Protecting Browsers from
Cross-Origin CSS Attacks
Lin-Shung Huang, Zack Weinberg
Carnegie Mellon University
Chris Evans
Collin Jackson
Carnegie Mellon University
17th ACM CCS (October, 2010)
Hitesh Kumar
Abhinav Choudhary
Threat Model
Cross-Origin CSS Attacks
Example Attacks
• Web-hosted applications have supplanted traditional
desktop applications for almost everything that requires
network communication.
Same-Origin Policy
• The same-origin policy is the basic principle used to secure
Web applications from each other.
A Web Page Contains…
• Content
• Behavior
o JavaScript
• Appearance
o Cascading Style Sheet
Error-Tolerant Parsing
• To allow future extensibility, the CSS specification
mandates error-tolerant parsing.
• This leads to a security hole.
o GreyMagic Security Advisory GM#004-IE (2002)
o To date, all published attacks of this type have required JavaScript, and most have
been specific to Internet Explorer.
Threat Model
• Attacker Abilities
o Sending and receiving arbitrary network traffic from its own servers.
• Target Behavior
o Attacker’s Inject strings must pass server-side cross-site scripting (XSS) filters such
as HTML Purifier.
• Victim Behavior
o The web attacker can entice the victim into visiting its site.
Cross-Origin CSS Attacks
• Cross-origin CSS attacks are possible because of existing
browser behaviors, reasonable taken in isolation, but with
unexpected interactions.
Browser Behavior
• Session Authentication
o Once a user has logged into a web application, their browser will transmit a
credential with every HTTP request to that server.
Browser Behavior
• Cross-Origin Content Inclusion
o Requests for cross-origin resources transmit any credentials associated with the site
that hosts the resource, not credentials associated with the site whose page made
the reference.
Browser Behavior
• Error-Tolerant Style Sheet Parsing
o When browsers encounter syntax errors in CSS, they discard the current syntactic
construct, skip ahead until what appears to be the beginning of the next one.
• CSS parsing mode
o Quirks mode
o Strict/standards mode
• <!DOCTYPE html PUBLIC "-//W3C//DTD XHTML 1.0 Transitional//EN"
Browser Behavior
• Principles of error-tolerant style sheet parsing
o Even while skipping, parentheses, square brackets, and curly braces must be
properly balanced and nested.
o The next syntactic construct might begin after the next semicolon, after going up one
brace level, or after the next brace-enclosed block.
o The end of a style sheet closes all open constructs without error.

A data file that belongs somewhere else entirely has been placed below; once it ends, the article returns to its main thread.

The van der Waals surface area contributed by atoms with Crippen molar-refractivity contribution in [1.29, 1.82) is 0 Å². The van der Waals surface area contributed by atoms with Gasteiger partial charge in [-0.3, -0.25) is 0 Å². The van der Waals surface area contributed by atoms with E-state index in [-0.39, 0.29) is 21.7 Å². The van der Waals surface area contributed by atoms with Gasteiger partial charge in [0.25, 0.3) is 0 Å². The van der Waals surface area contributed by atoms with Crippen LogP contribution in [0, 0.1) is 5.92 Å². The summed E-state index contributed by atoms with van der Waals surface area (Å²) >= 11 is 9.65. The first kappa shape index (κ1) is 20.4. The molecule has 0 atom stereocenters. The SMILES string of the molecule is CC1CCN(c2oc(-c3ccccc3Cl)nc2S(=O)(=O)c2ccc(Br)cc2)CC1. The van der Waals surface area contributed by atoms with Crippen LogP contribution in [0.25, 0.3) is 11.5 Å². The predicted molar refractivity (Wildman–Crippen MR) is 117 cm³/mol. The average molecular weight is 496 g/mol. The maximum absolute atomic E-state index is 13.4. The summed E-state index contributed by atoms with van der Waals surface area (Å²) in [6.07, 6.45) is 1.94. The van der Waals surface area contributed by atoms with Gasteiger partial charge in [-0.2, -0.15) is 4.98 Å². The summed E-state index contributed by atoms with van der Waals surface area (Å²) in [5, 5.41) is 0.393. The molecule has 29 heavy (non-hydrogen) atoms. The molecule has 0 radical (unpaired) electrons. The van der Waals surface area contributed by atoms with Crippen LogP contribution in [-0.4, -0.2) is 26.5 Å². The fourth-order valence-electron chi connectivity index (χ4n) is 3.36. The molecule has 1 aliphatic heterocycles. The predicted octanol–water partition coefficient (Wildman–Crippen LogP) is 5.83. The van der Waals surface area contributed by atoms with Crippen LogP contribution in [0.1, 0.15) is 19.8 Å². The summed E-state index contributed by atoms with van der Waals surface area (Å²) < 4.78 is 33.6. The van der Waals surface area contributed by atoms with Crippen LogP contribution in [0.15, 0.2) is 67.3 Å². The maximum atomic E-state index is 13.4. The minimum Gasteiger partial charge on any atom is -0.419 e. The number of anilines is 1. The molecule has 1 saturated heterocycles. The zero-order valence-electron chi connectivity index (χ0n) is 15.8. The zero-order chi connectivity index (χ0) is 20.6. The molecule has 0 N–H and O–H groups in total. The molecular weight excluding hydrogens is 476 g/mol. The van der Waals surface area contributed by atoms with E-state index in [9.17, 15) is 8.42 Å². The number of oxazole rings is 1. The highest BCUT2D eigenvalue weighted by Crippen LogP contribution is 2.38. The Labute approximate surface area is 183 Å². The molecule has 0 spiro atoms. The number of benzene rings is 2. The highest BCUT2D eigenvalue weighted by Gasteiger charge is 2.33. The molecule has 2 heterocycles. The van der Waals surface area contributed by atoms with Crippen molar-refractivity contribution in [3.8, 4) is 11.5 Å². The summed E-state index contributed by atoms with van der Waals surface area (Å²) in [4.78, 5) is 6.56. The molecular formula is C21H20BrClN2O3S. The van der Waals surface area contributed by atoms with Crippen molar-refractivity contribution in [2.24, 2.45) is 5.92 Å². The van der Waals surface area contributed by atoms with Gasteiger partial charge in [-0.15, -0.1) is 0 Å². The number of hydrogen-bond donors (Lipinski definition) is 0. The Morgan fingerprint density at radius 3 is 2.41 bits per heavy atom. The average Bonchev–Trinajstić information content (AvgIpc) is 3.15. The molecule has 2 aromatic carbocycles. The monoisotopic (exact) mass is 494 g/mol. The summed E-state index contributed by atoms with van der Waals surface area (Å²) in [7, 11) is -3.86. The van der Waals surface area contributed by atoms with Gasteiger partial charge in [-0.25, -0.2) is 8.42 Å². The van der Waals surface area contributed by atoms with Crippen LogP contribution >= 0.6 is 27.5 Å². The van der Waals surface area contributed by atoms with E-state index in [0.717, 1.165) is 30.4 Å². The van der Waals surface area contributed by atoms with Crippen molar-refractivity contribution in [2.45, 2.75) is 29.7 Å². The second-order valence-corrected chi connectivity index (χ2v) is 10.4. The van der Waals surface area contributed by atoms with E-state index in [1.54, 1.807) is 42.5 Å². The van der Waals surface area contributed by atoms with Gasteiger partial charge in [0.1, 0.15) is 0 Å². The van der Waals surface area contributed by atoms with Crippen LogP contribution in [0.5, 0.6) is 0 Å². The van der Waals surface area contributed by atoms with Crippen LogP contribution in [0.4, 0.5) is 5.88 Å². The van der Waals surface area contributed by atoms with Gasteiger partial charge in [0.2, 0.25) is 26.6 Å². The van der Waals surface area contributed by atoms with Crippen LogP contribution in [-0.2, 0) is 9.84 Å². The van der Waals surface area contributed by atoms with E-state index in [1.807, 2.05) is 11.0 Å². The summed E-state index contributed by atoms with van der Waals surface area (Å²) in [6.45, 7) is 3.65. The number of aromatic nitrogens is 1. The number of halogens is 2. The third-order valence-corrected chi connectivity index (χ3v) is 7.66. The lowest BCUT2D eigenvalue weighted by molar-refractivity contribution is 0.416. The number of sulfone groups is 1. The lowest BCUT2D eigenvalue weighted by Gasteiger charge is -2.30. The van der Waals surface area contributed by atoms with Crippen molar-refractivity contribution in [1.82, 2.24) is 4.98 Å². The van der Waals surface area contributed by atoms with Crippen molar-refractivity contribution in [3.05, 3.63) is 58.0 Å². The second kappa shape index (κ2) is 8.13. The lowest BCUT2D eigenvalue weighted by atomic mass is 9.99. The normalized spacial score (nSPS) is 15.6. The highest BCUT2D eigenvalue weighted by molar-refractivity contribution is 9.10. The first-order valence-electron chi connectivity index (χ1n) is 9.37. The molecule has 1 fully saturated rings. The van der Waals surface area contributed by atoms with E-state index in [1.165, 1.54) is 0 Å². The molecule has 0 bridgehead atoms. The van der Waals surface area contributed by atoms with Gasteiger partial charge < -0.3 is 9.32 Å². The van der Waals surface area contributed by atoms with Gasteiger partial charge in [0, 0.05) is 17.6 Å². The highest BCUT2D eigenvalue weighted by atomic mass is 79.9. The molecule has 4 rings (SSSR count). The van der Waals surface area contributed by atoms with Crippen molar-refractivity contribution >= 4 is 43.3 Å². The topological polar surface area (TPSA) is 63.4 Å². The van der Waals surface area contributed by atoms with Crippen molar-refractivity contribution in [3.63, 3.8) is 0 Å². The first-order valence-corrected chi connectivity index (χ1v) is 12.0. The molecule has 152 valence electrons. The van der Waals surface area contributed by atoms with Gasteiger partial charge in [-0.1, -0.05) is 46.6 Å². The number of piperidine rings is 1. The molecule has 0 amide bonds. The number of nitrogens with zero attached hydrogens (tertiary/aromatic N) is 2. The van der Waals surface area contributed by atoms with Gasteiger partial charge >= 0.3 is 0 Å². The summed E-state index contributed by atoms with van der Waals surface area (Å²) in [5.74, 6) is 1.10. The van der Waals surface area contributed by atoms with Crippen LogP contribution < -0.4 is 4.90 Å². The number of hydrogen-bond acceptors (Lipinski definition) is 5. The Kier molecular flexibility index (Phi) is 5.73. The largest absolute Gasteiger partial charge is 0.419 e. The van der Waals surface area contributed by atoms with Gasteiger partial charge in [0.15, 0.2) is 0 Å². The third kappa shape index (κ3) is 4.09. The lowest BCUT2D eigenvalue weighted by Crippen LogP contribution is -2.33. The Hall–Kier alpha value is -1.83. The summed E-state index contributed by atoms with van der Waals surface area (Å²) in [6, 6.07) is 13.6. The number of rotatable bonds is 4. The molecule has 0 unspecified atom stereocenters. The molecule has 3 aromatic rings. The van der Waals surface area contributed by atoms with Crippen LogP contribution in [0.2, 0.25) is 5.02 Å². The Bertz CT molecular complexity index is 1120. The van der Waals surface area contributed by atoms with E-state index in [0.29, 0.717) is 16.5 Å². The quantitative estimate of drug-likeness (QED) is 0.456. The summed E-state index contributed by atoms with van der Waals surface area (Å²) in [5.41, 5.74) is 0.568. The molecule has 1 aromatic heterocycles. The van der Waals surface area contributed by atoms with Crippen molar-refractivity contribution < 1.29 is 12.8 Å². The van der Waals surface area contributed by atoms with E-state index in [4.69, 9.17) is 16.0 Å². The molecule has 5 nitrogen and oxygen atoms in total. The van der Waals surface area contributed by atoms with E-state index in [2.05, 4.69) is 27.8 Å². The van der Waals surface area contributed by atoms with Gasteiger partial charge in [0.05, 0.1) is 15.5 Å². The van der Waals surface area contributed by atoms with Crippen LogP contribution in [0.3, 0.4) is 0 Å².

Attack Steps
• In a cross-origin CSS attack, the attacker injects strings into
the target document that bracket the data to be stolen.
CSS String Injection
Cross-Origin CSS Import
• When the victim user visits attacker.com
• <LINK REL="stylesheet" HREF="http://target.com">
<STYLE>@import url(http://target.com);</STYLE>
Confidential Data
Attack Limitations
• Insufficient Injection points
o The attacker must inject two strings into the document containing the secret.
• Quotes
o If the secret contains both types of quotes, or the attacker cannot predict which type
of quotes it will contain, the attack may fail.
Attack Limitations
• Line Breaks
o Internet Explorer permits unescaped line breaks in CSS string constants and url()s.
• Character Escapes
• Forcing UTF-7
o <LINK REL="stylesheet“ REF=“http://target.com” CHARSET="utf-7">
o {}#f{font-family:+ACI-
Attack Limitations
• Forcing UTF-7
o <LINK REL="stylesheet“ REF=“http://target.com” CHARSET="utf7">
o {}#f{font-family:+ACI-
Example Attacks
• The Internet Movie Database (IMDb)
o allows registered users to rate films, make posts on message boards, and send
private messages to each other.
IMDb Example
Yahoo! Mail Example
• Send an email to the victim with the subject line:
• Wait for some time while the victim receives other
• Send another email to the victim with the subject line:
Induce the victim to visit attacker.com while signed
into Yahoo! Mail. The attacking page is as follows
Yahoo! Mail Example
• Content Type Enforcement Proposal
o HTTP header
• Content-Type: text/css
• Content-Type: text/html
o Strict Enforcement
• Strict enforcement refuses to load any style sheet crossorigin, unless it
is properly labeled text/css.
• content type misconfigurations are common
o Minimal Enforcement
• Block if:
o cross-origin
o invalid content type
o syntactically malformed
• crawled the top 100,000 web sites ranked by Alexa and
identified all of the style sheet resources used by their
front pages.
Strict Enforcement
62 sites ≈ 0.06%
• Within the Alexa top 100,000 web sites, we observed a
total of 1,009 CSS resources labeled with an incorrect
content type (excluding responses with HTTP errors). Of
these, 572 are associated with sites being rendered in
standards mode, and are therefore already being ignored.
• Of the remaining 437 style sheets, 74 are loaded crossorigin; these are the sheets that would be rejected by the
strict defense, breaking 62 (0.06%) of the Alexa sites. This
is enough to make browser vendors reluctant to deploy
strict enforcement.
• The minimal defense, which accepts cross-origin,
mislabeled sheets unless they are also malformed, would
not break any of the top 100,000 sites.
Other Client-Side
• Block Cookies
o Some browsers have the option to block only “third-party” cookies,
which prevents cookies from being set by a cross-origin load.
o But not read…
Other Client-Side
• Block JavaScript Style APIs
o Many browsers already prevent JavaScript from reading parsed
style rules when those rules were loaded cross-origin.
Server-Side Mitigation
• Newlines
o Internet Explorer
• HTML Encoding
• Avoid Ambient Authentication
o However, if a URL with a credential becomes visible to the victim user (e.g.
via the location bar), they might be tricked into revealing it.
Thank You

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